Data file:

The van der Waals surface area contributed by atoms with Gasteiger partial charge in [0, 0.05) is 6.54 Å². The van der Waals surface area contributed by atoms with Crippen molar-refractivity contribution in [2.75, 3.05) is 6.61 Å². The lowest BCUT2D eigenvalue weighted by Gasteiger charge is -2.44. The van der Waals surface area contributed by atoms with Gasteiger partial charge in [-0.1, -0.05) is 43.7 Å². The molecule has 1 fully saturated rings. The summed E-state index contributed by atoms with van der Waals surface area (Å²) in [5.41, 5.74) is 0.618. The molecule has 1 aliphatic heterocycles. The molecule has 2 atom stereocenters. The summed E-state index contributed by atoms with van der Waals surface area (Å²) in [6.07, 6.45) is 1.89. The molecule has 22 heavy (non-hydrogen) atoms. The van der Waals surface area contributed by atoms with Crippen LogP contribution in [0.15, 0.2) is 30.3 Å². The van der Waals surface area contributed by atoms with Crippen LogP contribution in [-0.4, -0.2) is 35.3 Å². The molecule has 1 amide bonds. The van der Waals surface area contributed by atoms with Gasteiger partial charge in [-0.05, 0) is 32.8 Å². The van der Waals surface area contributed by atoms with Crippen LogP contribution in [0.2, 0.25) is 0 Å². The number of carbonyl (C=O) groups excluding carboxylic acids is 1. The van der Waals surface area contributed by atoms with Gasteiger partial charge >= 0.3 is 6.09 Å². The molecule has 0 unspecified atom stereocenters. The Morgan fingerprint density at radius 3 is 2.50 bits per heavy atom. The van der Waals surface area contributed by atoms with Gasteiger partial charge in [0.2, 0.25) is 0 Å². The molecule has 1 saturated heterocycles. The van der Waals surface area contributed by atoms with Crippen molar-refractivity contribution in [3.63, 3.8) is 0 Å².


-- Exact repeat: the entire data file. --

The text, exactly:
The van der Waals surface area contributed by atoms with Gasteiger partial charge in [0, 0.05) is 6.54 Å². The van der Waals surface area contributed by atoms with Crippen molar-refractivity contribution in [2.75, 3.05) is 6.61 Å². The lowest BCUT2D eigenvalue weighted by Gasteiger charge is -2.44. The van der Waals surface area contributed by atoms with Gasteiger partial charge in [-0.1, -0.05) is 43.7 Å². The molecule has 1 fully saturated rings. The summed E-state index contributed by atoms with van der Waals surface area (Å²) in [5.41, 5.74) is 0.618. The molecule has 1 aliphatic heterocycles. The molecule has 2 atom stereocenters. The summed E-state index contributed by atoms with van der Waals surface area (Å²) in [6.07, 6.45) is 1.89. The molecule has 22 heavy (non-hydrogen) atoms. The van der Waals surface area contributed by atoms with Crippen LogP contribution in [0.15, 0.2) is 30.3 Å². The van der Waals surface area contributed by atoms with Crippen LogP contribution in [-0.4, -0.2) is 35.3 Å². The molecule has 1 amide bonds. The van der Waals surface area contributed by atoms with Gasteiger partial charge in [-0.05, 0) is 32.8 Å². The van der Waals surface area contributed by atoms with Crippen LogP contribution in [0.2, 0.25) is 0 Å². The number of carbonyl (C=O) groups excluding carboxylic acids is 1. The van der Waals surface area contributed by atoms with Gasteiger partial charge >= 0.3 is 6.09 Å². The molecule has 0 unspecified atom stereocenters. The Morgan fingerprint density at radius 3 is 2.50 bits per heavy atom. The van der Waals surface area contributed by atoms with Gasteiger partial charge in [0.2, 0.25) is 0 Å². The molecule has 1 saturated heterocycles. The van der Waals surface area contributed by atoms with Crippen molar-refractivity contribution in [3.63, 3.8) is 0 Å².